TOM: But it really started in the bathroom with my wife. We were having a conversation - we do this early morning thing where we try to spend time togetherand I was thinking about what if I call this program ‘Music business Academy’. So, I asked her what she thought about MBA and she was like oh this is interesting. She asked all the right questions and liked the idea - My wife is my financial ad visor and my idea board. The idea worked for her so I ran with it. We figured out branding and set up a website and I kept running with the idea and here we are. How we built it has just been consistency. The original problem was that I was looking for people to hire and I couldn’t find them. When I did find talent, I realized I needed to train them. After training, I realized they still needed to engage people in the industry and a lot of people they were engaging weren’t trained so they struggled. It was sort of like working backwards to realize the things that I needed to do. The difference between me and a lot of people is that I just didn’t stop regardless of how difficult a problem is to solve. It cost me a lot of money, cost me a lot of time. I wouldn’t say it almost cost me my life but it did put major strain on my health. But I didn’t stop, I continued building and now we’re at the point where we are arguably the most advanced music business program on the continent. That is something we are proud of and we’ve built it beyond that now. We have a big ger team, bigger plans, we have sponsors like YouTube and spon sorships we are yet to announce.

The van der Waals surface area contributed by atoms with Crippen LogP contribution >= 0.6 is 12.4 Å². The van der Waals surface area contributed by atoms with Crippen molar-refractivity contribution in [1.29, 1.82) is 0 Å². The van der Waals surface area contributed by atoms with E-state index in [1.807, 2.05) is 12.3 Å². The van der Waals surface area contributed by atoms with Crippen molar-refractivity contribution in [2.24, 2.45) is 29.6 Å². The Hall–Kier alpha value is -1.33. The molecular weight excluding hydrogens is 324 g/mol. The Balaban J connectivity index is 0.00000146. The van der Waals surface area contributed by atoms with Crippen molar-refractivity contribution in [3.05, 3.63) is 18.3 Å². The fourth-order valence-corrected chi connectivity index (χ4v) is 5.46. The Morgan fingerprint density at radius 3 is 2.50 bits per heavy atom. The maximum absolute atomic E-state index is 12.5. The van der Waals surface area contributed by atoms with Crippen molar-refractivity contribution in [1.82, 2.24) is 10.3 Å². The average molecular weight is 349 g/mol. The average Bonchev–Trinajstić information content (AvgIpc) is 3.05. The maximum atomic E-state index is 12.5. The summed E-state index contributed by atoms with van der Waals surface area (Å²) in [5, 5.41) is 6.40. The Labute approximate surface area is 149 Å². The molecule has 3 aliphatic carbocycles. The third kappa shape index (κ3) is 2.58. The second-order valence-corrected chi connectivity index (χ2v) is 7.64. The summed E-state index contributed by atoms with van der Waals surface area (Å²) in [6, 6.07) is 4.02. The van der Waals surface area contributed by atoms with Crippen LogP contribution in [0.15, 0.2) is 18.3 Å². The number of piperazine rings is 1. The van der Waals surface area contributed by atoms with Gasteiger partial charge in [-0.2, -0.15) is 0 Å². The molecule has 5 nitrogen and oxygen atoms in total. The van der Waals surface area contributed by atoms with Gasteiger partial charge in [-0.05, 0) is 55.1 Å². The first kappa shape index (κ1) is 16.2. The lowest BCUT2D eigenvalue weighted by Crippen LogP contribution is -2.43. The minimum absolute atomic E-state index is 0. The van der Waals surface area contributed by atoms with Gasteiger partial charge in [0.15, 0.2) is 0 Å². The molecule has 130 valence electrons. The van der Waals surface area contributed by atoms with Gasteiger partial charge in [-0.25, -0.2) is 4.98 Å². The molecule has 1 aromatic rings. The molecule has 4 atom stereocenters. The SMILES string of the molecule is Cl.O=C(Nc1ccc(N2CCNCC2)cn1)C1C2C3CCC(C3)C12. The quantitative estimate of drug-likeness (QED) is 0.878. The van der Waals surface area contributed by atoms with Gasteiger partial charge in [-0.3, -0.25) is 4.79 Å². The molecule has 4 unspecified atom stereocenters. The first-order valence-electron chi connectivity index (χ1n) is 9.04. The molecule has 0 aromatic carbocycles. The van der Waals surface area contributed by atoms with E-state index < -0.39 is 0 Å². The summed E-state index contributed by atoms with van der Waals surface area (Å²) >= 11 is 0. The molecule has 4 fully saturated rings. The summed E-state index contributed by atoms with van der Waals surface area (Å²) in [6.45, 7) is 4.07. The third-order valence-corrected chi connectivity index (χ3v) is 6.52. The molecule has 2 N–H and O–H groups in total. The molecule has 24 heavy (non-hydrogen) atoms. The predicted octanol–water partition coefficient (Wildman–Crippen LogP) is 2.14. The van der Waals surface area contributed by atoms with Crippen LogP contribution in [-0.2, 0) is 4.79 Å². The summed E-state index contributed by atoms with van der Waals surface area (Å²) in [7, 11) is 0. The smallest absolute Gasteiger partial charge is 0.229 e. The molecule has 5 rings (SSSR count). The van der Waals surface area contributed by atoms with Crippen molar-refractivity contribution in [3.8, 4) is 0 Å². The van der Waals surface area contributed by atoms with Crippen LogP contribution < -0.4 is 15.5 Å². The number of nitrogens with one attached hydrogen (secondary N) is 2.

CLOUT: What are some of the challenges you face while running an empowerment support pro gram like the MBA for Africa?

GODWIN TOM:The goal is to cre ate an industry with informed and empowered people. People who you can employ and trust that they know what they’re doing and will do the work. This is our vision and it informs a large part of our mission statement. But why we do it is be cause no one else is doing it. There are 1,200 universities on the Afri can continent and not one of them is offering Music Business as a course. That’s particularly disturb ing because the median age of Af rica is 19.7 and that’s a really young audience and conventional jobs are already taken. We have that issue in our society in general where the music industry creates an opportu nity to help people build business es, change their lives and nobody is teaching people how to build those Thisbusinesses.isaglobal industry worth bil lions of dollars in revenue and it makes no sense that nobody is try ing to guide people. If you go to the UK, they’ll teach you how business works in the UK. If you go to the US, they’ll teach you how business works in the US. Who’s teaching Af ricans how business works in Afri ca? We need to figure out a scientif ic approach to how business works in Africa and the only way to do this is to educate Africans on how busi ness works in Africa.